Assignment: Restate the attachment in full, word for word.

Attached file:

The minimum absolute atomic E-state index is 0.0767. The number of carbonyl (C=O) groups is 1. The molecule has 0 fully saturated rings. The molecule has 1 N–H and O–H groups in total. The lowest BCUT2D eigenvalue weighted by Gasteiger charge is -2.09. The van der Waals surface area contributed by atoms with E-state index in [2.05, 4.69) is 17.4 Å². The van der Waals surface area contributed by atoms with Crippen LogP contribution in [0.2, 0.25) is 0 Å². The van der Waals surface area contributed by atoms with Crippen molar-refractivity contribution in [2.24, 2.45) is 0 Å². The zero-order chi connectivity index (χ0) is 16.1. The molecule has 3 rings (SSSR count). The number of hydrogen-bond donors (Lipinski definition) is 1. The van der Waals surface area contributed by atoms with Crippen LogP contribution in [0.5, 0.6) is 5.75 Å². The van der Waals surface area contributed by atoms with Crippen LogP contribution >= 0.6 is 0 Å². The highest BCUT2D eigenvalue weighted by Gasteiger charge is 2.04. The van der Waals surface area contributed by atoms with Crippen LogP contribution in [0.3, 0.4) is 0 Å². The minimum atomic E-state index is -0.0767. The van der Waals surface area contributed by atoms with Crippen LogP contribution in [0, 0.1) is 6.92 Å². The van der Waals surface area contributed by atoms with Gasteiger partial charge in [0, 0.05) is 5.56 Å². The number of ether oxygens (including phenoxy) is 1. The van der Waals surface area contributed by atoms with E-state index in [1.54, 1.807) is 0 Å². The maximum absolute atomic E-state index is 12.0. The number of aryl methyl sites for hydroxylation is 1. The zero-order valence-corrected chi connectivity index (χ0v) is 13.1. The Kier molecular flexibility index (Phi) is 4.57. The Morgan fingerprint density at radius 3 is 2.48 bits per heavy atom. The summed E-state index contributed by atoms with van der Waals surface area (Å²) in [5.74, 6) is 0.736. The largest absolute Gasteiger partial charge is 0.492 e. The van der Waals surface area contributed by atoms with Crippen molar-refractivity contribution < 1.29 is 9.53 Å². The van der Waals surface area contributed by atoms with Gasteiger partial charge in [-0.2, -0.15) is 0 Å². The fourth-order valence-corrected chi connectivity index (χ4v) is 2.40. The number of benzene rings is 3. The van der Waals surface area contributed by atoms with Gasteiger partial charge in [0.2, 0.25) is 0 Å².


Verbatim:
The minimum absolute atomic E-state index is 0.0767. The number of carbonyl (C=O) groups is 1. The molecule has 0 fully saturated rings. The molecule has 1 N–H and O–H groups in total. The lowest BCUT2D eigenvalue weighted by Gasteiger charge is -2.09. The van der Waals surface area contributed by atoms with E-state index in [2.05, 4.69) is 17.4 Å². The van der Waals surface area contributed by atoms with Crippen LogP contribution in [0.2, 0.25) is 0 Å². The van der Waals surface area contributed by atoms with Crippen molar-refractivity contribution in [2.24, 2.45) is 0 Å². The zero-order chi connectivity index (χ0) is 16.1. The molecule has 3 rings (SSSR count). The number of hydrogen-bond donors (Lipinski definition) is 1. The van der Waals surface area contributed by atoms with Crippen LogP contribution in [0.5, 0.6) is 5.75 Å². The van der Waals surface area contributed by atoms with Crippen LogP contribution >= 0.6 is 0 Å². The highest BCUT2D eigenvalue weighted by Gasteiger charge is 2.04. The van der Waals surface area contributed by atoms with Crippen LogP contribution in [0.3, 0.4) is 0 Å². The minimum atomic E-state index is -0.0767. The van der Waals surface area contributed by atoms with Crippen LogP contribution in [0, 0.1) is 6.92 Å². The van der Waals surface area contributed by atoms with Gasteiger partial charge in [0, 0.05) is 5.56 Å². The number of ether oxygens (including phenoxy) is 1. The van der Waals surface area contributed by atoms with E-state index in [1.54, 1.807) is 0 Å². The maximum absolute atomic E-state index is 12.0. The number of aryl methyl sites for hydroxylation is 1. The zero-order valence-corrected chi connectivity index (χ0v) is 13.1. The Kier molecular flexibility index (Phi) is 4.57. The Morgan fingerprint density at radius 3 is 2.48 bits per heavy atom. The summed E-state index contributed by atoms with van der Waals surface area (Å²) in [5.74, 6) is 0.736. The largest absolute Gasteiger partial charge is 0.492 e. The van der Waals surface area contributed by atoms with Crippen molar-refractivity contribution < 1.29 is 9.53 Å². The van der Waals surface area contributed by atoms with Gasteiger partial charge in [-0.2, -0.15) is 0 Å². The fourth-order valence-corrected chi connectivity index (χ4v) is 2.40. The number of benzene rings is 3. The van der Waals surface area contributed by atoms with Gasteiger partial charge in [0.2, 0.25) is 0 Å².